Slovenian coffee equipment and accessory maker Goat Story has looked inward for inspiration for its latest product, a large and modernized ibrik brewer called the Otto.
“Every member of our team grew up with two types of coffee: Turkish and moka pot, but Turkish coffee is definitely rooted deeper in our culture,” Goat Story Brand Strategist Dušan Matičič told Daily Coffee News. “That makes sense as Slovenia used to be part of the same country as Bosnia, where Turkish coffee — or, Bosnian coffee — has been the standard brewing method for centuries.”
A Kickstarter campaign supporting production of the Otto has raised more than $81,000, with more than a week remaining as of this writing.
The updated tool for the centuries-old brewing method features a base composed of 430 stainless steel and aluminum for compatibility with induction, gas, electric or campfire heat sources. Its powder-coated stainless steel body is available in three colors and geometrically echoes the silhouette of the company’s Bluetooth-connected Gina brewer.
The Otto’s tapered shape maintains the traditional dynamics of Turkish coffee brewing while accentuating a wider and more carafe-like flare at its top for enhanced overflow and spill prevention during brewing and pouring. Its overall larger size bucks the ibrik’s traditional single-serving capacity in favor of a more shareable two to five servings.
“Turkish coffee pots are traditionally small, intended for preparing one or two cups of coffee, but we see Turkish coffee as social,” said Matičič. “When we did market research, one of the main pain points of users was size. People needed a bigger pot.”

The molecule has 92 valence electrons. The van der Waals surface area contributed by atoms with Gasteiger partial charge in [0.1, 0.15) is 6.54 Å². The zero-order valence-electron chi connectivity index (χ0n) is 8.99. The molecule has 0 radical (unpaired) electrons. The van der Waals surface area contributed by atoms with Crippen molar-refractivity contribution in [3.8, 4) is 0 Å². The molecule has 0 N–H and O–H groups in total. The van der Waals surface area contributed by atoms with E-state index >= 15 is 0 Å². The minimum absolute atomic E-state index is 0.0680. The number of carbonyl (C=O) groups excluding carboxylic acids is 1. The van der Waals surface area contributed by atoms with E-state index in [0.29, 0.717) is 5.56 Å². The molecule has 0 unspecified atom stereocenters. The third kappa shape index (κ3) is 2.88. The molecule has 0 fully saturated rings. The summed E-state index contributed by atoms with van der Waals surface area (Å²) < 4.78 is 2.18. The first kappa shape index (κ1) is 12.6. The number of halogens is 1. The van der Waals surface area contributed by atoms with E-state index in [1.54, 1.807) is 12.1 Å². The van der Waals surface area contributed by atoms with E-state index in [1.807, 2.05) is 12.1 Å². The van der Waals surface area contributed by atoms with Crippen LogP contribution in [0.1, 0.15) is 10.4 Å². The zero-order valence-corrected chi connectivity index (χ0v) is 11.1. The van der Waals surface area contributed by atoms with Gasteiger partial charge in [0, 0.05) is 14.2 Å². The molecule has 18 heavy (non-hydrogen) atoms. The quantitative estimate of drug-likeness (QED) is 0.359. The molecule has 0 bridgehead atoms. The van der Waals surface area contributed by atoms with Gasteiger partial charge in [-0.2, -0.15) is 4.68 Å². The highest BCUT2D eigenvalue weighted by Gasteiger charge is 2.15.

Goat story first introduced itself to the coffee world with a more than $450,000 kickstarter campaign for a goat-horn-shaped travel mug way back in 2015. The Otto campaign comes two years after Goat Story’s last crowdfunding effort, which was in support of its hybrid manual/electric grinder, the Arco.
Earlier in 2020, the company also launched its own roasting operation. Matičič said the company hopes to help bridge a gap that has existed between traditional Turkish coffee and contemporary specialty coffee.
“With a method this deeply rooted in our culture, there also comes a downside: People sadly use lower quality coffee for their Turkish brews,” said Matičič. “We are trying hard [to convince] people to try making Turkish coffee with higher-quality coffee. It’s a tough job, as flavor preferences are deeply rooted in people, but we’re slowly making progress locally. So we’re working on two fronts here: trying for our local community to use better coffee for their Turkish coffee, and our global community to use their high-quality coffee with a brewing method they maybe haven’t tried yet.”
Having just shipped the last of its pre-ordered Arco grinders to Kickstarter backers over the holidays, Goat Story will launch retail sales of the grinder next month. Retail sales of the Otto are expected to follow immediately thereafter, with a price of $76.
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